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FAQ: What Should My Property Rent For?

Harbor Property Management takes rent very seriously. We understand that pricing a rental correctly will attract good, quality tenants. However, we know it can be difficult to decide how much to charge because, let’s face it, our owners want to make the most money as possible. We’re not going to gouge renters. If your property’s rent is too high, it may stay vacant.

Our team goes through a 3-step process in determining how much a property should rent for. From this process, we’ll put together a rent analysis of your property.

The following are questions we ask in determining a fair market rent:

Step 1: Is the property in good condition?

We charge slightly different rents based on how desirable the unit is. We look at flooring, paint, fixtures, landscaping, and appliances to determine the condition and value of the property.

We also examine amenities — such as parking, storage, wifi, washer/dryer access, pool, balcony, air conditioning, ect.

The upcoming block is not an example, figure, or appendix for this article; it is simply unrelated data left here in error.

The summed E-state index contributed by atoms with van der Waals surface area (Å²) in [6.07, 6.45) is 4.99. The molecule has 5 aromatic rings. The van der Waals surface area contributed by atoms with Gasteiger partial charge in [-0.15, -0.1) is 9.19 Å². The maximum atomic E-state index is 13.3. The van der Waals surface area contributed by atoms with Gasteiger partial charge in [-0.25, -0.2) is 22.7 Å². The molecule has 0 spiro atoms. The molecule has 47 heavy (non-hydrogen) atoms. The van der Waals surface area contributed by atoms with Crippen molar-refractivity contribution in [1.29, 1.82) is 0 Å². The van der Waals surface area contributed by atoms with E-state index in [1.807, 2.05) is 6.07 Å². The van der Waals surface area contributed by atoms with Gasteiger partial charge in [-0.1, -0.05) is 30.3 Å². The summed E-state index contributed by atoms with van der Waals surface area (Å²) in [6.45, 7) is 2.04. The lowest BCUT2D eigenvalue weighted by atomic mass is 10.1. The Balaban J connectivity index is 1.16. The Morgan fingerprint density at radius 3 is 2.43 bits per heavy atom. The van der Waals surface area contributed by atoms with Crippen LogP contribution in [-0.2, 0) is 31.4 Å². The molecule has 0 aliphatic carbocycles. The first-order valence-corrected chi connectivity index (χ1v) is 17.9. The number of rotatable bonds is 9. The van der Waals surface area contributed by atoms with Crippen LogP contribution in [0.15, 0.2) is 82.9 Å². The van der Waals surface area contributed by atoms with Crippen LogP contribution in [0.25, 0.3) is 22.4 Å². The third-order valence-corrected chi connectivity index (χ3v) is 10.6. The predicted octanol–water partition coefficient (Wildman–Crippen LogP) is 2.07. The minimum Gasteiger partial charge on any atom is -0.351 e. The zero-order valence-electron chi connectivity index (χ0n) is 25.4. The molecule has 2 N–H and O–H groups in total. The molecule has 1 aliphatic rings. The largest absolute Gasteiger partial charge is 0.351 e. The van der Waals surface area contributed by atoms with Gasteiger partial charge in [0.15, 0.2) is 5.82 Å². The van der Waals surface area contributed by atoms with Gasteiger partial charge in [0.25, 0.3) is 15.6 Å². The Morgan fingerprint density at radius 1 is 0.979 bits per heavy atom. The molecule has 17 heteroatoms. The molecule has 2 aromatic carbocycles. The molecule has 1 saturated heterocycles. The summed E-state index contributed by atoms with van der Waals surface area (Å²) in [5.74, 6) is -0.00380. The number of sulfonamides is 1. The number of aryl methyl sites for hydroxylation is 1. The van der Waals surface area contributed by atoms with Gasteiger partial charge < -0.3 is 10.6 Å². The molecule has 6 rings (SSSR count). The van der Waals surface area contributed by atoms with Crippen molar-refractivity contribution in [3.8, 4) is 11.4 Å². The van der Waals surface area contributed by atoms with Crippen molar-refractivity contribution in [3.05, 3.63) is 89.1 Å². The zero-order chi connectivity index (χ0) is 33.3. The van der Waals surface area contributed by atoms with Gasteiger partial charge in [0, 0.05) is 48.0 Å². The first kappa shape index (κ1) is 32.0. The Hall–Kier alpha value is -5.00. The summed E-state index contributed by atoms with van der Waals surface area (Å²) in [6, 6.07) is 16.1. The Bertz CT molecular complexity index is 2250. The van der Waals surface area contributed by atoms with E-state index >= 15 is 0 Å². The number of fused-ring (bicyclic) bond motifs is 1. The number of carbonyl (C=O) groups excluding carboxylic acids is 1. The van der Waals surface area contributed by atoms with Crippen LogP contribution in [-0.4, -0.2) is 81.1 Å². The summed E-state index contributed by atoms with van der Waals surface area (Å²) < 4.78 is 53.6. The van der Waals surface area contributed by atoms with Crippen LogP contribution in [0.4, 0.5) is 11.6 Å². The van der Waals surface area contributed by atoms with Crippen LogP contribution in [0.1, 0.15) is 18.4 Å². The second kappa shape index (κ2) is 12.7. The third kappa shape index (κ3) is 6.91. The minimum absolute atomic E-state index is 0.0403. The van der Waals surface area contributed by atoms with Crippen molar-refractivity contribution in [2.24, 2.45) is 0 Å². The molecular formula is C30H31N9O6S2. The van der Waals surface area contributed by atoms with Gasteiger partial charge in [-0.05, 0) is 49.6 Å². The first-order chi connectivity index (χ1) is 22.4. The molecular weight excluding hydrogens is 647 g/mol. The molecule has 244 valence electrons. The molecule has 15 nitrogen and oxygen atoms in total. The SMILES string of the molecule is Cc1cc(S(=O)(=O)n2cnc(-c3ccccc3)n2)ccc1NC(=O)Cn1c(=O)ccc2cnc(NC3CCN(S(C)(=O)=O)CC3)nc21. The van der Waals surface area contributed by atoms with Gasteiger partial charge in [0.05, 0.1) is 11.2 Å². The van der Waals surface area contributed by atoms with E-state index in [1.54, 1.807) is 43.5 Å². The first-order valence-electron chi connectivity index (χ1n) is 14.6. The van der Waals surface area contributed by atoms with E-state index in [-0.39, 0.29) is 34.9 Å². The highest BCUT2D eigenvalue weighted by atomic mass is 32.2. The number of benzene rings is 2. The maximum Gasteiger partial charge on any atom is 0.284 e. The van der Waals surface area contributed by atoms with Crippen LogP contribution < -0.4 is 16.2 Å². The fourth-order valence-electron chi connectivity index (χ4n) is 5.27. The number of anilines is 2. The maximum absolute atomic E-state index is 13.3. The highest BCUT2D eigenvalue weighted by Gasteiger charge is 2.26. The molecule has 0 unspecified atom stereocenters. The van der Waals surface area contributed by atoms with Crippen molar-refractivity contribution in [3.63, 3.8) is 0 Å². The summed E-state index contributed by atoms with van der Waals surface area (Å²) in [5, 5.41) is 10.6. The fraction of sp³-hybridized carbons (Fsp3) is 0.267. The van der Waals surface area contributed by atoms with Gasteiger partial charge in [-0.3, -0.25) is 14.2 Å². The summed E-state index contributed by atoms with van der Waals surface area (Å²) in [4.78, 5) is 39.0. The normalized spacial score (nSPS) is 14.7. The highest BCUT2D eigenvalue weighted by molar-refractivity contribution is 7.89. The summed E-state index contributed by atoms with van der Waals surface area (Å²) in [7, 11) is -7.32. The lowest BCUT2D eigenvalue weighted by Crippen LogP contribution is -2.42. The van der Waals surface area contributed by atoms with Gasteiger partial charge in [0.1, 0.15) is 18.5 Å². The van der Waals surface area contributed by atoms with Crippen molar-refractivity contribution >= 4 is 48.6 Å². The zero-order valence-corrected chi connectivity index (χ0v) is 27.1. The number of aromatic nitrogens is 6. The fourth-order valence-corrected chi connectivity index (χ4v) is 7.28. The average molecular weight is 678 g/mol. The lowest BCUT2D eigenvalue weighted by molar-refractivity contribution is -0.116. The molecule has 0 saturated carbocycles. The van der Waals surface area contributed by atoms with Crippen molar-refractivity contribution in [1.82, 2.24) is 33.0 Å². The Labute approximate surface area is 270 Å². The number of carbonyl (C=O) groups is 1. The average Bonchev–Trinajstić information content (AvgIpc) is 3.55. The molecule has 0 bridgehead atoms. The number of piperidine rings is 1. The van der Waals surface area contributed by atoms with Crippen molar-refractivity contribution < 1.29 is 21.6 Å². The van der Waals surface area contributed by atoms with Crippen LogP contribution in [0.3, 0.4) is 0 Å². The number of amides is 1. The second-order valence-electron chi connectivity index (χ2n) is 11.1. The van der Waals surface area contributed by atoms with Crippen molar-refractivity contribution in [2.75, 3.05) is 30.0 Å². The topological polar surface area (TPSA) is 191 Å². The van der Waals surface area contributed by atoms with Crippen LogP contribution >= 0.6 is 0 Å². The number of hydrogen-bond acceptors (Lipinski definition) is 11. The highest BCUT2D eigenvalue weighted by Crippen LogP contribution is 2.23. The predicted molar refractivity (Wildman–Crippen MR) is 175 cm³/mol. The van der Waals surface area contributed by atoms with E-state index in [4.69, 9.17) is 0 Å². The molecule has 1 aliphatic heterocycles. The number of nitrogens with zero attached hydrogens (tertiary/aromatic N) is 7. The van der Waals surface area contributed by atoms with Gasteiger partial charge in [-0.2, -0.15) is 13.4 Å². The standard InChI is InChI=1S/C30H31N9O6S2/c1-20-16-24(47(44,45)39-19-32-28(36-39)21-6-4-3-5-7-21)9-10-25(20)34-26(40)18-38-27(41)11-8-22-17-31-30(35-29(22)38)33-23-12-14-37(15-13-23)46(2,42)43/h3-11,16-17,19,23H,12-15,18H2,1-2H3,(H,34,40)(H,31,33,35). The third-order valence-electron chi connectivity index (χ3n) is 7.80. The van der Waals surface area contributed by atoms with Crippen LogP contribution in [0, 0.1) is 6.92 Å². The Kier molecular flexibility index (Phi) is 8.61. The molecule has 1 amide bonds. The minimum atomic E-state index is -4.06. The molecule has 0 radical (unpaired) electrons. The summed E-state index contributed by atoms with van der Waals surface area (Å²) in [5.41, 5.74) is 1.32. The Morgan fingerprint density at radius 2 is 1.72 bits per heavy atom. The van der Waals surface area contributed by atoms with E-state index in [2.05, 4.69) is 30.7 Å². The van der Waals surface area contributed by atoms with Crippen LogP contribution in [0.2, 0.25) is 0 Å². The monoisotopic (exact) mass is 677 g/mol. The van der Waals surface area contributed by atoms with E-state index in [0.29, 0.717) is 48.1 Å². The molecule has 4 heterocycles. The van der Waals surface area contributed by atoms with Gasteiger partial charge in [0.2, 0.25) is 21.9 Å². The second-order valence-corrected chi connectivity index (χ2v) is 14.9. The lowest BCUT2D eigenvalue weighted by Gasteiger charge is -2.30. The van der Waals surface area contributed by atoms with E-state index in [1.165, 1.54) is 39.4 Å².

Step 2: Is the property in a good location?

Just like with any business, the neighborhood can have a big impact on your revenue. Great tenants look for a property that is close to their employment, as well as grocery stores, restaurants, and community parks.

It’s all about lifestyle quality, and a great tenant is often willing to pay more or overlook less desirable aspects of the rental unit if the property is in a good area.

An hour long commute to work or having to go out of their way to get a nice dinner can be a deal breaker for tenants who are looking for a long-term place to call home. 

If your property is in a desirable location, you can attract higher-quality tenants and charge a higher rent.

Step 3: What do comparable units go for in the area?

Market Rents simply refers to the going rate for rental properties in a specific area.

Ultimately, your rent is determined by what the market will absorb. The most important information you’ll need is what other landlords are charging their tenants.

While we have a close finger on the pulse of the Southern California rental market, curious landlords can use the following free rent analysis tools as well:

  • Padmapper – Enter a zip code and find local properties for rent (from Craigslist). Click on a local listing for rent rates as well as a calculation that tells you the price and percentage that listing is above or below other nearby similar properties.
  • RentBits – Track average rental rates for the last 14 months.
  • Rentometer – tool for comparing rent rates.
  • Zillow – Zillow has its own “Rent Zestimate” data that can be found by entering any address into their search.


It’s important to note that different areas of Los Angeles county will bring different rents. Our experienced in-take specialist can provide you with valuable advice before your rental is listed.